China has come a long way – in a very short time. And they are moving on as if nothing can stop them. From being the mecca for copying brand name products and pushing them into the markets, they have established their own brands in any price range in the field of electronics (Lenovo, Huawei, Xiome – just to name a few) and now they are ready for the next step: innovating. And the magic word around it is MAKERS.
What David Li (native Taiwanese) and two others started 2010 in Shanghai is almost history: China’s first hacker/maker space XinCheJian. On their website they define a hackerspace as “community-operated physical places all around the world, where people can meet and have fun on their projects. XinCheJian, the first of many Hackerspaces in China, is one of the many hundreds Hackerspaces all around the world. Each Hackerspace is an autonomous entity, but they all share the same philosophy of having fun building things. An hackerspace is an environment where people can learn and tinker with technology, work in teams, participate in international competitions where many new opportunities can be found and created for all.”
I remember the difficulties David was facing in the beginning. For many Chinese – the government included – these kind of working spaces were rather suspicious. Today they are seen as THE nest for innovation. Very officially and with a big bang Li Keqiang, the Chinese Premier, announced in Shenzen, the heart of Made in China, that the Chinese government will implemet the Maker philosophy on a huge scale. Li Keqiang himself visited the Chaihuo Hackerspace in Shenzen which is also the cell and first office of Seeed Studio.
Seeed has everything what is needed for the innovation process: from the perfect environment of generating ideas to prototyping to getting the products ready to market. Seeed is a hardware innovation platform for makers – no matter if the makers are self-employed or employers of companies – no matter how big or small they are. For the makers Seeed provides access to technologies, supply chain knowledge and literally the ability to produce prototypes. In an iterative process pieces from 1-1000 can be easily and quickly produced. The manufacturing is manged by an agile manufacture team of Seeed. And the manufacturing conditions are good! I visited the manufacturing floor, short video will follow soon). Seeed also teams up with incubators, the Chinese tech ecosystem and investors and distributors to broaden the maker’s market. All the products which come out of Seeed are open source!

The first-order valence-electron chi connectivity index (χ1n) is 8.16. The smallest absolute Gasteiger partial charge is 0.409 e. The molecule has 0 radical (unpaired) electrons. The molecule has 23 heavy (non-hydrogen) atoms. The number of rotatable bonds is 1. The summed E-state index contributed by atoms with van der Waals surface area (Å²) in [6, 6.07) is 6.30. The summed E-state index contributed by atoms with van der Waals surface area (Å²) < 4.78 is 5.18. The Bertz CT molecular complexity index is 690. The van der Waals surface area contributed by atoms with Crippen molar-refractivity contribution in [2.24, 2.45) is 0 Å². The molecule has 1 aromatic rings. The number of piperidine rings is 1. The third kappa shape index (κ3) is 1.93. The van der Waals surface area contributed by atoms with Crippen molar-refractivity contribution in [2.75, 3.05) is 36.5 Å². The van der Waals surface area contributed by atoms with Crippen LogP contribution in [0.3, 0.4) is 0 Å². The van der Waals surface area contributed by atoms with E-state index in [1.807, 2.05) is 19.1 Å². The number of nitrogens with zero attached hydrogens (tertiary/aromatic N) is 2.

Seeed started in 2008 as a two men show. Eric Pan, whom I met yesterday, was one of them. Meanwhile he has grown Seeed into a profitable company with more than 200 employers. Seeed is also the host of the ShenzenMakerFaire which was promoted at the NasDaq screen at Times Square, New York.
The Maker Faire will take place in the third week of June 2015 and they aim for the first time for international outreach. By the number of foreign visitors in the electronic markets of Huaqiangbei I have no doubt that they will succeed.
These days Eric and David are both heavily frequented by government officials. From all government levels (local, regional, central) officers come and inspect and learn about the maker culture. They seek the maker’s advice to scale the innovation movement. The decision is made. Makers are riding on a huge wage – the remaining question is will they stay on top of the wave or will they be overrun?
The idea of implementing what they call maker libraries – accessible for everybody – all over China and to encourage companies to do the same inside is something the Chinese are very good at. But where do all the makers come from? What David and Marc are practicing in their environment is a completely different working culture and cannot be simply multiplied. It has to grow. It’s an open process – and if the Chinese government gets this right, then I am sure we will soon see a new generation of innovators and entrepreneurs reaching out to international markets with products innovated AND made in China.